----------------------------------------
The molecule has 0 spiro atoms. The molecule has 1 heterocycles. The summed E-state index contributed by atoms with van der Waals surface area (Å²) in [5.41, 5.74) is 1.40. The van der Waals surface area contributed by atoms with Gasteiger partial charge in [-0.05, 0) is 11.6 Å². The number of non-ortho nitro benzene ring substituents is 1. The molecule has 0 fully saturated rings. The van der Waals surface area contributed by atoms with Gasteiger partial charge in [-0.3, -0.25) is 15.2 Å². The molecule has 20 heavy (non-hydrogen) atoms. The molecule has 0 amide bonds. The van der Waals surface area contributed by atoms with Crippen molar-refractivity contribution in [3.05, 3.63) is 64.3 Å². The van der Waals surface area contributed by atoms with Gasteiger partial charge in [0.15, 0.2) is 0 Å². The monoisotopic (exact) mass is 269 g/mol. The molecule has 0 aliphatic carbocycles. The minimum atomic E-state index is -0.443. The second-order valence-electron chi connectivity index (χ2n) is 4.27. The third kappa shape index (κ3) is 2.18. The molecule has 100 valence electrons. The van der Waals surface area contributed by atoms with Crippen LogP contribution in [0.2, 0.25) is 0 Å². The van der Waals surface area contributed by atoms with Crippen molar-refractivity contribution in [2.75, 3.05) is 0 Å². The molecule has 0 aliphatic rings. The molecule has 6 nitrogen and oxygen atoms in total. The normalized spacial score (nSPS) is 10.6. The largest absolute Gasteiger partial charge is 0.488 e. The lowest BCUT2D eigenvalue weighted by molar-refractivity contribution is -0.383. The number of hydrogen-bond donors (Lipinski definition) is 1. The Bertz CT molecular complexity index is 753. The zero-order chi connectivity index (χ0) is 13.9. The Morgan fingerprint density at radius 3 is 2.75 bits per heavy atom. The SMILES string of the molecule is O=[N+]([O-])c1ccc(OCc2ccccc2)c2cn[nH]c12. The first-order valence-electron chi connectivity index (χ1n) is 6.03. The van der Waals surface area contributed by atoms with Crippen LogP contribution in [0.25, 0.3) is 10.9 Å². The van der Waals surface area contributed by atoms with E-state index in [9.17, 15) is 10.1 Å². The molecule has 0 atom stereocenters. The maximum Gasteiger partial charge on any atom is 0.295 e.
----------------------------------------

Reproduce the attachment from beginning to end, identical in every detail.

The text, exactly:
The molecule has 0 spiro atoms. The molecule has 1 heterocycles. The summed E-state index contributed by atoms with van der Waals surface area (Å²) in [5.41, 5.74) is 1.40. The van der Waals surface area contributed by atoms with Gasteiger partial charge in [-0.05, 0) is 11.6 Å². The number of non-ortho nitro benzene ring substituents is 1. The molecule has 0 fully saturated rings. The van der Waals surface area contributed by atoms with Gasteiger partial charge in [-0.3, -0.25) is 15.2 Å². The molecule has 20 heavy (non-hydrogen) atoms. The molecule has 0 amide bonds. The van der Waals surface area contributed by atoms with Crippen molar-refractivity contribution in [3.05, 3.63) is 64.3 Å². The van der Waals surface area contributed by atoms with Gasteiger partial charge in [0.15, 0.2) is 0 Å². The monoisotopic (exact) mass is 269 g/mol. The molecule has 0 aliphatic carbocycles. The minimum atomic E-state index is -0.443. The second-order valence-electron chi connectivity index (χ2n) is 4.27. The third kappa shape index (κ3) is 2.18. The molecule has 100 valence electrons. The van der Waals surface area contributed by atoms with Crippen LogP contribution in [0.2, 0.25) is 0 Å². The van der Waals surface area contributed by atoms with Crippen molar-refractivity contribution in [2.75, 3.05) is 0 Å². The molecule has 0 aliphatic rings. The molecule has 6 nitrogen and oxygen atoms in total. The normalized spacial score (nSPS) is 10.6. The largest absolute Gasteiger partial charge is 0.488 e. The lowest BCUT2D eigenvalue weighted by molar-refractivity contribution is -0.383. The number of hydrogen-bond donors (Lipinski definition) is 1. The Bertz CT molecular complexity index is 753. The zero-order chi connectivity index (χ0) is 13.9. The Morgan fingerprint density at radius 3 is 2.75 bits per heavy atom. The SMILES string of the molecule is O=[N+]([O-])c1ccc(OCc2ccccc2)c2cn[nH]c12. The first-order valence-electron chi connectivity index (χ1n) is 6.03. The van der Waals surface area contributed by atoms with Crippen LogP contribution in [0.25, 0.3) is 10.9 Å². The van der Waals surface area contributed by atoms with E-state index in [9.17, 15) is 10.1 Å². The molecule has 0 atom stereocenters. The maximum Gasteiger partial charge on any atom is 0.295 e.